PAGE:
Long term inflation that is generally anchored around or below targets and sizable economic slack suggest that Central Banks should keep highly accommodative monetary policies in place. Macroprudential easing should be unwound only gradually. European banks entered the pandemic with strong capital and liquidity buffers and proved resilient to the unprecedented shock. Their resilience together with the strong policy response helped prevent a credit crunch. Our work suggests that absent new shocks, the average capital ratio of large EU banks should stay well above the minimum capital requirements. Still, nonperforming loans will rise, and policy makers will need to facilitate their efficient disposal. And banks will need to engage with shareholders in developing a credible strategy to raise capital over the medium term.

This is also the time to design reforms that boost productivity growth and policies that help transform the economy to reap the benefits of digitalization and mitigate climate change. Social systems can be improved and made more robust so that they can deal better with worker dislocation and retraining needs arising from automation and technological change. Policies including better targeting of fiscal support will also need to address the pernicious effects of the crisis and a likely sharp rise in inequality. The youth, women, and least educated have been disproportionately affected.

To conclude, without the exceptionally strong and multifaceted policy response, the recession in Europe would have been far worse. Strong policy support needs to be maintained because the pandemic is intensifying and the recovery is still nascent and fragile. Once fiscal resources are freed from temporary support of people and firms, they should be redeployed to public investment that will build a more resilient, smarter, greener, and more inclusive economy for tomorrow.

For the EU countries, the next generation EU instrument can play an important role in this regard. And preparation should start on plans to rebuild policy space which will need to begin once the recovery is in full swing. Together, these actions will help limit the scarring from this crisis and thereby strengthen the capacity to deal with the public and private debt burden.

Thank you very much.

MS. LOUIS: Thank you, Alfred.

And now we would like to open the floor up to you for questions. Please feel free to send us your questions via Webex. You can ask your question live, or you can also submit a question via our press enter. We have already seen a lot of questions, so, Alfred, I'll start with one of them.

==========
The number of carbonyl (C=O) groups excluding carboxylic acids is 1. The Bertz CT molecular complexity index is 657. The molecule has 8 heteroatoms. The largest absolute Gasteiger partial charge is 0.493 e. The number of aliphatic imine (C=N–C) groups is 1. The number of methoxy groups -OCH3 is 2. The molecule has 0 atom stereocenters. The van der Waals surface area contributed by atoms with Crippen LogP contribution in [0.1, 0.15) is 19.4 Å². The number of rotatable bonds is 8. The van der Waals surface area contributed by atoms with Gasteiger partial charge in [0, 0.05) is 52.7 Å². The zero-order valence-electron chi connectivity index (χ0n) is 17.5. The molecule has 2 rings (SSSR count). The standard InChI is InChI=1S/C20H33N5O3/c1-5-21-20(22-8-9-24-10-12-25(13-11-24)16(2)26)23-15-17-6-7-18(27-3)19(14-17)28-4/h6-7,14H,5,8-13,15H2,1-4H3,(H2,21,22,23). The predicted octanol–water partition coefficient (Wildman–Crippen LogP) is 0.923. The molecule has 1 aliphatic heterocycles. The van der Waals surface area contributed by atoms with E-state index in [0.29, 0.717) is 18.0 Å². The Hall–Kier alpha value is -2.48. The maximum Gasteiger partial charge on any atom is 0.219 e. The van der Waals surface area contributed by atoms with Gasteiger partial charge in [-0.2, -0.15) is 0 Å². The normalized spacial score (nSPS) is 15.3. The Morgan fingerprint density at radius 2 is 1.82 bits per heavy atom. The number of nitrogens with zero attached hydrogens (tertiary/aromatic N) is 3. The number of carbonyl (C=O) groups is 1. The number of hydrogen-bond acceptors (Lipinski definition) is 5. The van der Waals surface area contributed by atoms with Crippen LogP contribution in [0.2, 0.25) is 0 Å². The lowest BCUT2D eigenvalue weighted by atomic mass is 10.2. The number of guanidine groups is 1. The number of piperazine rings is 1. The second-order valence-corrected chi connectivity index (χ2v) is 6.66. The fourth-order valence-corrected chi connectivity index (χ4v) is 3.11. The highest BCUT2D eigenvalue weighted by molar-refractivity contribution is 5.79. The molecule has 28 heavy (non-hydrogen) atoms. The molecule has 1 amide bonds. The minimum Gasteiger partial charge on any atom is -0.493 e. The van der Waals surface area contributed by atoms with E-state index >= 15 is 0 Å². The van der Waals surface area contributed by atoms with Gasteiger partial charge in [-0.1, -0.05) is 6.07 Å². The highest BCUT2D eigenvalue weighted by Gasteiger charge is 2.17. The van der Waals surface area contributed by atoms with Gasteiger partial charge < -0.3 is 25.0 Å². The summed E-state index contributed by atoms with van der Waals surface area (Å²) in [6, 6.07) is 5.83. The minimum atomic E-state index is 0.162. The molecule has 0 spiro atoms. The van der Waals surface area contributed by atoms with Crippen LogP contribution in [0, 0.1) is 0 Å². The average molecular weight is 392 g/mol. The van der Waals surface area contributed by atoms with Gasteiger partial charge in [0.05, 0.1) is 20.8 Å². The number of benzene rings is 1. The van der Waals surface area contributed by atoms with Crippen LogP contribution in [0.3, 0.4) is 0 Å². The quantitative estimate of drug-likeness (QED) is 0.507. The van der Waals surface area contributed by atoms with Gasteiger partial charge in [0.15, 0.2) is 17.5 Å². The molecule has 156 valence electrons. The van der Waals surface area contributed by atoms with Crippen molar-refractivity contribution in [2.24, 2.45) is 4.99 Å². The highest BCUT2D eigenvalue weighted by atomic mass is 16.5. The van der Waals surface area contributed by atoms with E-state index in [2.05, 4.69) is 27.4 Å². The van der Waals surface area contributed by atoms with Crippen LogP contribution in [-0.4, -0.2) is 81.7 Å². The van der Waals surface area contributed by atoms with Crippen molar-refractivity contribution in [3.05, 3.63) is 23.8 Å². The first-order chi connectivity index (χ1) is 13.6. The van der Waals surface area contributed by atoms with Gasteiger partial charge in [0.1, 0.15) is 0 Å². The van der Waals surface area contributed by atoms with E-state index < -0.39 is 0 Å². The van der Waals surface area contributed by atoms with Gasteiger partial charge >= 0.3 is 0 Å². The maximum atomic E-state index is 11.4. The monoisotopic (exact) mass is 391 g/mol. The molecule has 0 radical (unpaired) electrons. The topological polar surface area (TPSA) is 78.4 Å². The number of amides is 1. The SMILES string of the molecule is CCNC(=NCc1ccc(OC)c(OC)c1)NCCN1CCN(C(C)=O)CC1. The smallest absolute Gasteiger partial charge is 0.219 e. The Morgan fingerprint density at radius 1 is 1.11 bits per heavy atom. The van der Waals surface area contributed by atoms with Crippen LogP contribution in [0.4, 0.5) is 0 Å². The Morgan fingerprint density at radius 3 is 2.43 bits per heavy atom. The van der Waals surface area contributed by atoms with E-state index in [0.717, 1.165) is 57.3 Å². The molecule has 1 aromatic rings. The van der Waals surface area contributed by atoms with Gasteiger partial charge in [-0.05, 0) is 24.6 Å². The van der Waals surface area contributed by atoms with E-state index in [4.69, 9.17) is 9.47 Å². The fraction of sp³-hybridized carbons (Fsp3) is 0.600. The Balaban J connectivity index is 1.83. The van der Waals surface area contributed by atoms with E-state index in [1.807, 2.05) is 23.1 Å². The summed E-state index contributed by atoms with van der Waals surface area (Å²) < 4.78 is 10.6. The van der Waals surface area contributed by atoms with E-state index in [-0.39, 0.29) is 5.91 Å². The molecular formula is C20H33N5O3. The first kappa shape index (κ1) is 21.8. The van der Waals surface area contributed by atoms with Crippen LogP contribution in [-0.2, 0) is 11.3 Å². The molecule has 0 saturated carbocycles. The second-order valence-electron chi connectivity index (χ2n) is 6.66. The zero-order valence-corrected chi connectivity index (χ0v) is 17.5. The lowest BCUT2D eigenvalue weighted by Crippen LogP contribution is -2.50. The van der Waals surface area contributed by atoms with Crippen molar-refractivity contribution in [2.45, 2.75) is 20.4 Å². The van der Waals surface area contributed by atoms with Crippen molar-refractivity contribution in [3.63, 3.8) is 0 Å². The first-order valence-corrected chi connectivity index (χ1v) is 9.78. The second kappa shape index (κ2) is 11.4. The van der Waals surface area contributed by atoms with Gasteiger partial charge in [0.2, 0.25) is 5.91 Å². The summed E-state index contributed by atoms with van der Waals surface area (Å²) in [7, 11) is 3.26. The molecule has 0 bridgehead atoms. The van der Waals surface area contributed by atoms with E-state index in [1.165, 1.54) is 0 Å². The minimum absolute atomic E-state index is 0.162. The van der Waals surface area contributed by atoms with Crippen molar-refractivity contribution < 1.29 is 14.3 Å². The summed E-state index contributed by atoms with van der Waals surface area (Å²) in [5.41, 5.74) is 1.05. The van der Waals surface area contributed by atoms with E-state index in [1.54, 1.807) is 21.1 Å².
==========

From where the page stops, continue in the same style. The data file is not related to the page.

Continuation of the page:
We've got a question coming in from Catherine Bosley, from Bloomberg News. The question she has is how much of an economic impact is the second round of lockdowns, curfews, and other restrictions in Europe going to have?

MR. KAMMER: This is very difficult to predict, and there is lots of uncertainty on how the pandemic evolves, and, therefore, also how the response measures on the public health side and the economic impact will need to evolve, but what we know already is, with regard to the second wave, we have more information on the virus, we have better information on which measures work, and we also have a very strong support structure on the economic side in place.

So, when we forecasted, we assumed that the second wave will be dealt with, with social distancing measures, limited and partial containment measures, and so, the economic impact will be limited, much different than as part of the first wave, and because of that we actually increased our growth forecast from our end-June projections for 2021.

Having said this, of course, we have a downside risk, and the downside risk is if this second wave is intensifying and needs more elaborate restrictions, and if these materialize, then this would seriously impact on the growth in 2021, in particular.

MS. LOUIS: Thank you, Alfred. Catherine had a follow up, but she says, but can governments actually afford to go on spending, given the stretched financial situation in many countries?

MR. KAMMER: Put simply, governments cannot afford not to spend. The big success, so far, of this crisis was the swift and sizeable policy response. This prevented firms from going into bankruptcy. This prevented cascading of these bankruptcies and limiting impact on the banks. On the workers' side, again, the strong support kept workers and jobs together and incomes were provided to sustain this period. These measures need to stay in place.

There is no question about it because what we have achieved, so far, is limiting a much bigger drop in economic activity, and what we have as estimated, if this would not have taken output in 2020, it would have been three to four percentage points lower. They need to be staying in place because they preserve the structure of the economy, they're preventing what we call economic scarring, both on the structure, as well on people, as well on skills, and by doing that, and that's very important to understand, we are supporting the recovery of growth, and we are supporting protective capacity in the medium-term. Without that, that protective capacity would be damaged, and, therefore, it's so important to maintain this report.